The Financial Crisis Inquiry Commission grilled Goldman chief operating officer Jonathan Cohn and CFO David Viniar this week, with today’s session focusing on AIG, and in particular, whether Goldman’s collateral calls were abusive and damaged the insurer.
Readers know that I have perilous little sympathy for Goldman. However, it is important that investigations focus on matters likely to hit pay dirt. And despite the sabre rattling at the New York Times and various websites on the matter of Goldman’s collateral marks, we think the ire is misguided, and this is one of the few cases where Goldman’s defense is sound. By contrast, the Commission missed other smoking guns.
To recap: Goldman, like other major dealers, had bought credit default swaps from AIG to hedge against some CDO exposures. The case against Goldman, in simple terms, is:
1. Goldman was overly aggressive in marking down the CDOs it had insured with AIG. Remember, the bigger the losses reported on the CDOs, the more cash AIG would have to pony up to Goldman
2. Goldman’s actions contributed to AIG’s demise.
Tom Adams, a former monoline executive, and I have performed considerable, in-depth examination of the AIG CDS on CDOs that were bought out by the Fed at par (the CDOs wound up in a vehicle called Maiden Lane III). We debunked this thesis, presented in a New York Times article, in February:
There is a wee problem with this account. Goldman’s marks were proven correct. With the benefit of hindsight, most players, particularly AIG, were in denial….
In late 2007 and early 2008, the monolines were facing similar issues to AIG….The rating agencies not long afterwards started downgrading AAA asset backed securities CDOs, verifying the “aggressive” position [monoline short Bill] Ackman and Goldman were taking.
The story also repeats the AIG/Fed flattering claim that these CDOs have “rebounded.” We’ve discussed long form in other posts that given the continued, serious deterioration in the underlying mortgages, this notion is simply not credible. The decay in credit quality across the portfolio is severe, and there has been no “rebound” in prices of severely distressed CDOs….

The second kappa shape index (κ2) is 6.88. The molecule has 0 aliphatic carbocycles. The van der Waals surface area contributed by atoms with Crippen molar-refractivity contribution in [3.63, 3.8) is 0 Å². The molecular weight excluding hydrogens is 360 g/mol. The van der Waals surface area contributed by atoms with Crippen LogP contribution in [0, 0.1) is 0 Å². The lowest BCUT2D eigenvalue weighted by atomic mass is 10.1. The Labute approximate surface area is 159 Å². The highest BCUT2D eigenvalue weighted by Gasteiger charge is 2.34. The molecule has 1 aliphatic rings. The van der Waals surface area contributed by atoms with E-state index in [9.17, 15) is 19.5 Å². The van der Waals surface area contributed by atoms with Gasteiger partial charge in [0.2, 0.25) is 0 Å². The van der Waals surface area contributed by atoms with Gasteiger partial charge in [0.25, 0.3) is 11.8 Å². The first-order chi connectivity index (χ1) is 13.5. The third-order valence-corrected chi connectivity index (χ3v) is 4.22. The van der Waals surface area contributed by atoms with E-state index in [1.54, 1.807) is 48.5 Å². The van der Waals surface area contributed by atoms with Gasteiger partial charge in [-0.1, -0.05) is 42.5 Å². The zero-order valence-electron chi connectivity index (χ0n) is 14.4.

The jig was up for AIG by January of 2008 and the debate was only one of timing, not of what the actual outcome would be. Coincidentally, Ambac, FGIC and XLCA were downgraded in January 2008 directly as a result of high expected losses in their CDO portfolios. Any case against Goldman for aggressive marks against AIG by the SEC or other parties would have take the market environment into consideration. Across the board, CDOs were causing losses and downgrades for the people who insured them. It therefore makes plenty of sense that Goldman would be requesting more collateral for their exposure with AIG.
Yves here. So why were the other AIG counterparties more generous in their marks than Goldman? They held considerable CDO inventory. If they were the packager and had marked down their AIG positions, they’d have to provide similar prices to any customer who had bought a long position in the same CDO from them. And more important, they might be required by auditors or regulators to reduce the prices of similar CDOs, which would result in losses.
While this line of inquiry looks illadvised, others have been neglected. Why has no one questioned any of the banks of the absurdity of relying on guarantees from the monolines and AIG? Insurance on subprime was rife with what traders call “wrong way risk”: if you needed to collect on your insurance policy, the very events that would lead you to put in a claim would be likely to damage the guarantor. (Goldman would assert it did recognize the risk and had bought CDS on AIG, but that is also flawed: as we saw, an AIG default was a probable systemic event. Those contracts suffered from wrong way risk too). Put more bluntly, the idea that you could hedge subprime risk, particularly on the scale Goldman could likely have inferred was taking place, was almost certain to result in non-performance on the insurance. Did this occur to Goldman’s vaunted risk management operation? It might be revealing to follow that thread.
The Independent highlighted another missed opportunity:
As well as diffusing the spat with the FCIC, Mr Cohn provided new numbers that he said proved the bank did not “bet against its clients” in the market for mortgage derivatives as the credit crisis unfolded, as has been alleged…..